Cultivating Calmness in a Crisis
I had breakfast this morning at the Palo Alto Creamery in downtown Palo Alto. It’s a great place for breakfast (or lunch) with a nice ambience on the corner of Emerson and Hamilton. I had a 9:30am meeting with a client in Palo Alto so I packed up Russell Ackoff‘s “The Art of Problem Solving,” dropped my older boy off at school and strolled into the Creamery at about 8:20 with an took an hour to read, jot some thoughts, and enjoy a great breakfast. And a great place to cultivate calmness in a crisis.
I like Ackoff’s writing. His clear explanations of systems thinking renew my energy and sense of purpose. The 9:30 meeting was likely to be contentious: we were facing a crisis and startup founders, as they discuss strategy, can sometimes shed more heat than light on the future.
“Try to relax and enjoy the crisis.” Ashleigh Brilliant
Calm and Engaged Style Makes Points More Effectively
It’s been a relatively recent discovery of mine that I am a more effective advisor when I remain engaged but calm. I used to think if I made my points forcefully they were more likely to get through. But it’s become clear that question in a calm voice and a request to review whatever data is available more often leads to real change. To be calm in a meeting, it’s easier if I start out calm. To start out calm I find it’s useful to relax and do a little lateral drift before a meeting instead of thinking through all of the things that are wrong, going wrong, or likely to go wrong–it’s good to have a firm grasp on contingencies but it doesn’t always induce equanimity. Most startups have crises, some are a perpetual crisis (for a while).
If a crisis can get a team to continue to eliminate illusions (mental constructs or hypotheses that are invalid), in particular anything that looks like a boundary condition but isn’t, then they can become opportunities.
“Creativity is the ability to identify self-imposed constraints, remove them, and explore the consequences of their removal.” Russel Ackoff
“It AIN’T so much the things we don’t know that get us into trouble.
It’s the things we know that just ain’t so.”
Cultivating Calmness Allows You to Identify Illusions
But my ability to identify these illusions–Ackoff’s “self-imposed constraints”–is predicated on cultivating calmness; actually that’s not true. I can see them clearly when I am energized or angry, I am not particularly effective in communicating them in a way encourages other people to act on them. The normal sensation I feel in a crisis is a call to action, immediate action. Adrenaline is flowing and it’s time for action: we can’t be paralyzed by analysis, we have to take action. But the most frequent alternative to “analysis paralysis” is “extinction by instinct.” So what to do.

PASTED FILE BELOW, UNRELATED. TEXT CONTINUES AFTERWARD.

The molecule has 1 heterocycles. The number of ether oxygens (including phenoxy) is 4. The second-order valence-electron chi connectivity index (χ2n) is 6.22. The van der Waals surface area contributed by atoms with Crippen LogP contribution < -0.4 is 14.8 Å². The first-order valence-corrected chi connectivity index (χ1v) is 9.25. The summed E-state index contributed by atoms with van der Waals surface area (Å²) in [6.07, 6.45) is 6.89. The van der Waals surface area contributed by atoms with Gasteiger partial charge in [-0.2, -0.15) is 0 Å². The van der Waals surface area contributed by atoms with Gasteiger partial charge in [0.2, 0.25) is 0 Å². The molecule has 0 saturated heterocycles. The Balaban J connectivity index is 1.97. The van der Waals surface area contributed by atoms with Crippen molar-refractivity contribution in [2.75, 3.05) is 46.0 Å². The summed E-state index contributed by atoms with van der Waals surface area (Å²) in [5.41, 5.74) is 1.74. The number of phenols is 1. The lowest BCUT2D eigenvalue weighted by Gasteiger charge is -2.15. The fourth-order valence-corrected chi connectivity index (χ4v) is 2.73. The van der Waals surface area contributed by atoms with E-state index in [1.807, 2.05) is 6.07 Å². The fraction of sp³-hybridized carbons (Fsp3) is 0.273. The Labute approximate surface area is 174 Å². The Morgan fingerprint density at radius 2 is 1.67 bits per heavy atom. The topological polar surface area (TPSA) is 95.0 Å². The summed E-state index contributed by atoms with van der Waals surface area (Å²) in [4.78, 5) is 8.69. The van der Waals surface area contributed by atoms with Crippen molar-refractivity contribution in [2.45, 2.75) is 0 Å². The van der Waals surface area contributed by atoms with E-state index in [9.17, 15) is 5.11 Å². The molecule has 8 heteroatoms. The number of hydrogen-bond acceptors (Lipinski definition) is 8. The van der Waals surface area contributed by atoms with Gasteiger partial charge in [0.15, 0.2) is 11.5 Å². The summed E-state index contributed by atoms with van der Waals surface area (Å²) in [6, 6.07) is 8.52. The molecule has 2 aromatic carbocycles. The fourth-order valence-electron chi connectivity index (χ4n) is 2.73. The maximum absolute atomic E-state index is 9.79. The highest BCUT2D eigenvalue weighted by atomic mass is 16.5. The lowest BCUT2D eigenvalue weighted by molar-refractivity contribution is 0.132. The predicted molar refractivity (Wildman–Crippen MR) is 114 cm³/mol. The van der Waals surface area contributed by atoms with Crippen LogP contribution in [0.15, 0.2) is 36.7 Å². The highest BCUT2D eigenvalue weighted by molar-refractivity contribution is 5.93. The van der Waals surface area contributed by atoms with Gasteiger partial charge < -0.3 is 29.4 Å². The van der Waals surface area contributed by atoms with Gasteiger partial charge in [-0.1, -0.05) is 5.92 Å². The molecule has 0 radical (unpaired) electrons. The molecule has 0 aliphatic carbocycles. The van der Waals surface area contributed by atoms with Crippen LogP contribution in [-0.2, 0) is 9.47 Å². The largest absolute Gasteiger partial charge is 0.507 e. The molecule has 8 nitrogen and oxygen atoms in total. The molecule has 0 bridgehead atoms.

“The medicine for disaster is equanimity.” Publilius Syrus
The Best Bad Plan
“You can’t believe that a plan is real until you’re vaguely disappointed.” Rhett George
I think if you can see a way forward that’s not perfect but workable (or the “least bad” alternative”), it’s more likely you can get to a working consensus if folks remain relatively calm. It’s also key to make sure you have enough data. Startups have to make most decisions with 10-25% of “perfect information.” If you wait for 80-90% perfect information you are normally making your decision way too late. So if working out, walking, meditating, a quiet hour of reading, watching a favorite movie, going to a museum, getting enough sleep, or some other way of relaxing and clearing your mind helps you prepare for an important discussion then take the time to do so, especially when you don’t feel like you have the time.
Rhonda’s remaining two revelations (again courtesy of Gerald Weinberg) are also worth bearing in mind in dealing with change.
Rhonda’s Second Revelation: When change is inevitable, we struggle most to keep what we value most.
Rhonda’s Third Revelation: When you create an illusion to prevent or soften change, the change becomes more likely–and harder to take.
from Gerald Weinberg’s book Secrets of Consulting
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